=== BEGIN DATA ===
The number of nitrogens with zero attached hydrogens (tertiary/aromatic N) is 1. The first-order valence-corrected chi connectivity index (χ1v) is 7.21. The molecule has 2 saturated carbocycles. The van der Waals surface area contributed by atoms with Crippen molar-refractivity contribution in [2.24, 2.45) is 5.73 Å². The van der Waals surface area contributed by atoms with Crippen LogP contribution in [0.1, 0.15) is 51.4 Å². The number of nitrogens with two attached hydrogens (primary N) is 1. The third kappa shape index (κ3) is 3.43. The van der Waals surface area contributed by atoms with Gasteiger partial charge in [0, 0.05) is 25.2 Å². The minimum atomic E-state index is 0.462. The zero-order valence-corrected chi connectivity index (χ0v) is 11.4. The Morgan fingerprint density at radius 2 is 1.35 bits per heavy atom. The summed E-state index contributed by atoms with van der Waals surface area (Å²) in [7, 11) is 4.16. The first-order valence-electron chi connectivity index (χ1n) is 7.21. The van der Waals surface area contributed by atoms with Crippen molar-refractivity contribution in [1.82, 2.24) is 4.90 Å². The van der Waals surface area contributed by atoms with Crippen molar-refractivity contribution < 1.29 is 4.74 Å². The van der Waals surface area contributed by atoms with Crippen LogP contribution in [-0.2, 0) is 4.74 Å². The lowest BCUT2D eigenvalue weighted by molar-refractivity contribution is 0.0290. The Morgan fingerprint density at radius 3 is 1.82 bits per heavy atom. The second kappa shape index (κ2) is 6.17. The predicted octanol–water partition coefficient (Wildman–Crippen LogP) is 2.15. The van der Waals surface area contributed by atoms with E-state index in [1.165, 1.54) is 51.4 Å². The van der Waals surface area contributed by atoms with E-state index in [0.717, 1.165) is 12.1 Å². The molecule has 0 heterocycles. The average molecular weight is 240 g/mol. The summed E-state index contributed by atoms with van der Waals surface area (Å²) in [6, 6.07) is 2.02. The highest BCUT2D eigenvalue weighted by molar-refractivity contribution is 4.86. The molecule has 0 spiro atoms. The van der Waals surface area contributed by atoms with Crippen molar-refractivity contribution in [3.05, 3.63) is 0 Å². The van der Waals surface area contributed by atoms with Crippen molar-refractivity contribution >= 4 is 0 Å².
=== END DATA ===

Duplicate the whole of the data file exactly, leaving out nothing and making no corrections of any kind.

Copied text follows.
The number of nitrogens with zero attached hydrogens (tertiary/aromatic N) is 1. The first-order valence-corrected chi connectivity index (χ1v) is 7.21. The molecule has 2 saturated carbocycles. The van der Waals surface area contributed by atoms with Crippen molar-refractivity contribution in [2.24, 2.45) is 5.73 Å². The van der Waals surface area contributed by atoms with Crippen LogP contribution in [0.1, 0.15) is 51.4 Å². The number of nitrogens with two attached hydrogens (primary N) is 1. The third kappa shape index (κ3) is 3.43. The van der Waals surface area contributed by atoms with Gasteiger partial charge in [0, 0.05) is 25.2 Å². The minimum atomic E-state index is 0.462. The zero-order valence-corrected chi connectivity index (χ0v) is 11.4. The Morgan fingerprint density at radius 2 is 1.35 bits per heavy atom. The summed E-state index contributed by atoms with van der Waals surface area (Å²) in [7, 11) is 4.16. The first-order valence-electron chi connectivity index (χ1n) is 7.21. The van der Waals surface area contributed by atoms with Crippen molar-refractivity contribution in [1.82, 2.24) is 4.90 Å². The van der Waals surface area contributed by atoms with Crippen molar-refractivity contribution < 1.29 is 4.74 Å². The van der Waals surface area contributed by atoms with Crippen LogP contribution in [-0.2, 0) is 4.74 Å². The lowest BCUT2D eigenvalue weighted by molar-refractivity contribution is 0.0290. The Morgan fingerprint density at radius 3 is 1.82 bits per heavy atom. The second kappa shape index (κ2) is 6.17. The predicted octanol–water partition coefficient (Wildman–Crippen LogP) is 2.15. The van der Waals surface area contributed by atoms with E-state index in [1.165, 1.54) is 51.4 Å². The van der Waals surface area contributed by atoms with E-state index in [0.717, 1.165) is 12.1 Å². The molecule has 0 heterocycles. The average molecular weight is 240 g/mol. The summed E-state index contributed by atoms with van der Waals surface area (Å²) in [6, 6.07) is 2.02. The highest BCUT2D eigenvalue weighted by molar-refractivity contribution is 4.86. The molecule has 0 spiro atoms. The van der Waals surface area contributed by atoms with Crippen molar-refractivity contribution in [3.05, 3.63) is 0 Å². The van der Waals surface area contributed by atoms with Crippen molar-refractivity contribution >= 4 is 0 Å².